1 March, 2017 News stories

A World Meteorological Organization (WMO) committee of experts announces this week (Wed 1 March) new records for the highest temperatures recorded in the Antarctic Region. The results are part of continuing efforts to expand a database of extreme weather and climate conditions throughout the world.

A temperature of +19.8°C (67.6°F) measured at British Antarctic Survey’s Signy Research Station on Borge Bay on the South Orkney Islands on 30 January 1982 is a record for the Antarctic region (defined as “all land and ice shelves south of 60°S”). The committee reached this conclusion after examining temperature data from the Antarctic since records began in the late 1950s.

Signy Island Research Station on the South Orkney Islands

So what caused temperatures at Signy to reach levels more typical of a summer day in the UK than those experienced across much of the Antarctic?

BAS meteorologist Dr John King, a member of the WMO expert committee, explains:

“Summer temperatures at Signy can sometimes reach double figures, but this event in January 1982 is pretty unusual. Weather systems in the South Atlantic were bringing exceptionally warm subtropical air southwards towards Signy that year. As this air moved south across the cold Southern Ocean it cooled at low levels but remained very warm above 1 km altitude. This warm air was brought back towards the surface as the air flowed over the mountainous Coronation Island just to the north of Signy – a phenomenon known as a föhn wind. Although average temperatures at Signy have been rising at around 0.2°C per decade, the highest temperature we’ve measured since January 1982 has been 13.8°C, showing just how exceptional that event was.”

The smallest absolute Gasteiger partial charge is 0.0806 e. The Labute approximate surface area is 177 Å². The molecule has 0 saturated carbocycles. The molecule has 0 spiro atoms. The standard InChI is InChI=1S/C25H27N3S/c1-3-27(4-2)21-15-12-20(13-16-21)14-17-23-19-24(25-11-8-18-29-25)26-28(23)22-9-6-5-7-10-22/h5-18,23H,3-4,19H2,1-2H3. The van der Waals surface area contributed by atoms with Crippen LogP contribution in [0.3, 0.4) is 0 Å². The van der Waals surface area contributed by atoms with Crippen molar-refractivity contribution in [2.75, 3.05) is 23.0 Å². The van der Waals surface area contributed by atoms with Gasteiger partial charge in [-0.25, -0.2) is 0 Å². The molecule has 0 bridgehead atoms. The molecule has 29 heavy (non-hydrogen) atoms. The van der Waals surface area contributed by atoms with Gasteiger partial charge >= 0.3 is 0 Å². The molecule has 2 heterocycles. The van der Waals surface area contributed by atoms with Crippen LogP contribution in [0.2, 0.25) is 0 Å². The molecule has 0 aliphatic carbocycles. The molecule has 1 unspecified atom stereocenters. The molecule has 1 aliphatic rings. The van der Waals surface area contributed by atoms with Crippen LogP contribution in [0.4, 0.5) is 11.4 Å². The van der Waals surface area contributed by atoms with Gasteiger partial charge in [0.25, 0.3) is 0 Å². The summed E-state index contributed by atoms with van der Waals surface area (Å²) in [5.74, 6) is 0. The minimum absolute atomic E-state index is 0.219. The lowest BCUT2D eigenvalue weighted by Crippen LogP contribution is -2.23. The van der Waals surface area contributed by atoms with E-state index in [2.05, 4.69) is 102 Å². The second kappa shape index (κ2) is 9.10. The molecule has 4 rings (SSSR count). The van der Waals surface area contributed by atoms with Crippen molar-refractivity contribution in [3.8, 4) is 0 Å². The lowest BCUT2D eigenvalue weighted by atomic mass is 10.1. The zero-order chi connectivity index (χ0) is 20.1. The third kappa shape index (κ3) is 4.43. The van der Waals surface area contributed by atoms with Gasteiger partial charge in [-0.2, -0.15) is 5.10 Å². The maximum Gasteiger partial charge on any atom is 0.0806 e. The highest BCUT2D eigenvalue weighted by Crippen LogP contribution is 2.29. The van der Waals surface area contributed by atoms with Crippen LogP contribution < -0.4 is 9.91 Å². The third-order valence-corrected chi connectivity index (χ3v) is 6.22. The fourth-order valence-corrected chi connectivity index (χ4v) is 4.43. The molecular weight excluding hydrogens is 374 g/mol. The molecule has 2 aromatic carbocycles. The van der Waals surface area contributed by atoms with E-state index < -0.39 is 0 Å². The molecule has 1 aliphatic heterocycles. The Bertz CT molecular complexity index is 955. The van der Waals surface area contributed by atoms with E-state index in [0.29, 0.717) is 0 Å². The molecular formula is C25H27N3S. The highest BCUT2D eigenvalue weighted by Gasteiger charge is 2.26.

The committee also confirms that the temperature of +17.5°C (63.5°F) measured at the Argentinian station of Esperanza in the Antarctic Peninsula on 24 March 2015 is a record for the Antarctic continent. It also reports an observation of -7.0°C (19.4°F), made on 28 December 1980 at an automatic weather station in Adélie Land is a record for the Antarctic plateau above 2500 m elevation.

The lowest temperature yet recorded by ground measurements for the Antarctic Region, and for the whole world, was −89.2°C (-128.6°F) at Vostok station on 21 July 1983.

Dr King continues:

“Global temperatures are rising and we are witnessing big changes in the polar regions such as the recent rapid reduction of Arctic summer sea ice. Determining temperature extremes for a region is important as it sets a baseline against which climate variability and change can be measured. BAS currently monitors temperature and a range of other climate variables at its five permanent research stations and at a number of remote automatic weather stations scattered across the sub Antarctic islands and the Antarctic Peninsula. These data are shared with the international climate research community and underpin studies of Antarctic climate variability and change.”

Spanning 14 million km2 (roughly twice the size of Australia), the Antarctic is cold, windy and dry. The average annual temperature ranges from about −10°C on the Antarctic coast to −60°C at the highest parts of the interior. Its immense ice sheet is up to 4.8km thick and contains 90% of the world’s fresh water, enough to raise sea level by around 60 metres were it all to melt. The Antarctic Peninsula (the northwest tip near to South America) is among the fastest warming regions of the planet, almost 3 C over the last 50 years. The majority of glaciers along the west coast of the Antarctic Peninsula have retreated in the last 50 years with most of these showing accelerated retreat in the last 12 years.

The WMO investigations also serve to improve the quality of observations through the careful analysis of observation practices and proper equipment selection.

“The Antarctic and the Arctic are poorly covered in terms of weather observations and forecasts, even though both play an important role in driving climate and ocean patterns and in sea level rise. Verificiation of maximum and minimum temperatures help us to build up a picture of the weather and climate in one of Earth’s ‘final frontiers’, says Michael Sparrow, a polar expert with the WMO co-sponsored World Climate Research Programme.

Full details of the assessment are in the issue of Eos Earth and Space Science News of the American Geophysical Union (AGU) here